The trial court based its denial of a setoff for the agreed mesne profits derived from the premises during the Madrids' occupancy squarely on the premise that Spears' recovery therefor was limited to the "rental value of the land in its raw state without its improvements", and in the absence of any such proof, the plaintiff was not entitled to recover any of the rents and profits. And, this is undoubtedly the prevailing rule. See cases collected Annot. 24 A. L.R.2d 52, § 19.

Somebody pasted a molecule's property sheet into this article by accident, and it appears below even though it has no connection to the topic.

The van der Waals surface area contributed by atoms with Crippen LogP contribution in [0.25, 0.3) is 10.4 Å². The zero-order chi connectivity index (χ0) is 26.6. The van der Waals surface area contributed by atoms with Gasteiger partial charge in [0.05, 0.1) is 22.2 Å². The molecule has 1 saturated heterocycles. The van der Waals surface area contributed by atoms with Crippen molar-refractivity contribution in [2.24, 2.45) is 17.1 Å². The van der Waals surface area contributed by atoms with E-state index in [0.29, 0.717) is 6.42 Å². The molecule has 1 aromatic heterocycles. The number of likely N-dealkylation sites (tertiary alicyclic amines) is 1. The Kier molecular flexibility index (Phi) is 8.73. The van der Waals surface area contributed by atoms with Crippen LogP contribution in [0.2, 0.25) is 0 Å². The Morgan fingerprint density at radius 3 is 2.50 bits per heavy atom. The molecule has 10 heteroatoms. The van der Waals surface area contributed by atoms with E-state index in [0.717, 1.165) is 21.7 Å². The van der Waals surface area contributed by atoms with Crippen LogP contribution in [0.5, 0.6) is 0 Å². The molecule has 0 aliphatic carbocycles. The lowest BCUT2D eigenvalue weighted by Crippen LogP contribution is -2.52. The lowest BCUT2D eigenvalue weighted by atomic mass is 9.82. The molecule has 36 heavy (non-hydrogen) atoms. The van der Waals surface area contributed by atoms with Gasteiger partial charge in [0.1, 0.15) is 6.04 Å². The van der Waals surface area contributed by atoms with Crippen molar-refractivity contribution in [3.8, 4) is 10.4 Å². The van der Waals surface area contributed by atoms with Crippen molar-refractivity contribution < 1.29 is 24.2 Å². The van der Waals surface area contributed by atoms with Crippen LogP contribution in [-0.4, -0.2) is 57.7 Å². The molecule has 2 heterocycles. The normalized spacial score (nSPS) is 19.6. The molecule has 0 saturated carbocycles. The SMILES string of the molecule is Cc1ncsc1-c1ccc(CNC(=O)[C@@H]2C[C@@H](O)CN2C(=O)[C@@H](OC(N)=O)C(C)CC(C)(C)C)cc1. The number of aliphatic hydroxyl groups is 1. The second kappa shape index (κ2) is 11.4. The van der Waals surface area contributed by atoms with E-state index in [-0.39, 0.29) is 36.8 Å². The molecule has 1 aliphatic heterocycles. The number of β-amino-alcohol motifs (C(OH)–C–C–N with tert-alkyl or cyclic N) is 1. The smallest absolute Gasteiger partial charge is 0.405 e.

As we have seen, the applicable statutes contemplate and provide for an equitable setoff of the mesne profits which accrue after the prescribed statutory notice, and for judgment for the balance or overplus, whichever is greater. The statute also provides for the determination of the value of the land in its natural state, and it does not specifically provide that the rental value or mesne profits shall be based thereon. But we can find nothing in the equalizing provisions of the statute which would require us to construe it differently from the prevailing rule. Certainly we cannot say that the trial court's construction in that regard is clearly erroneous, and the judgment is affirmed.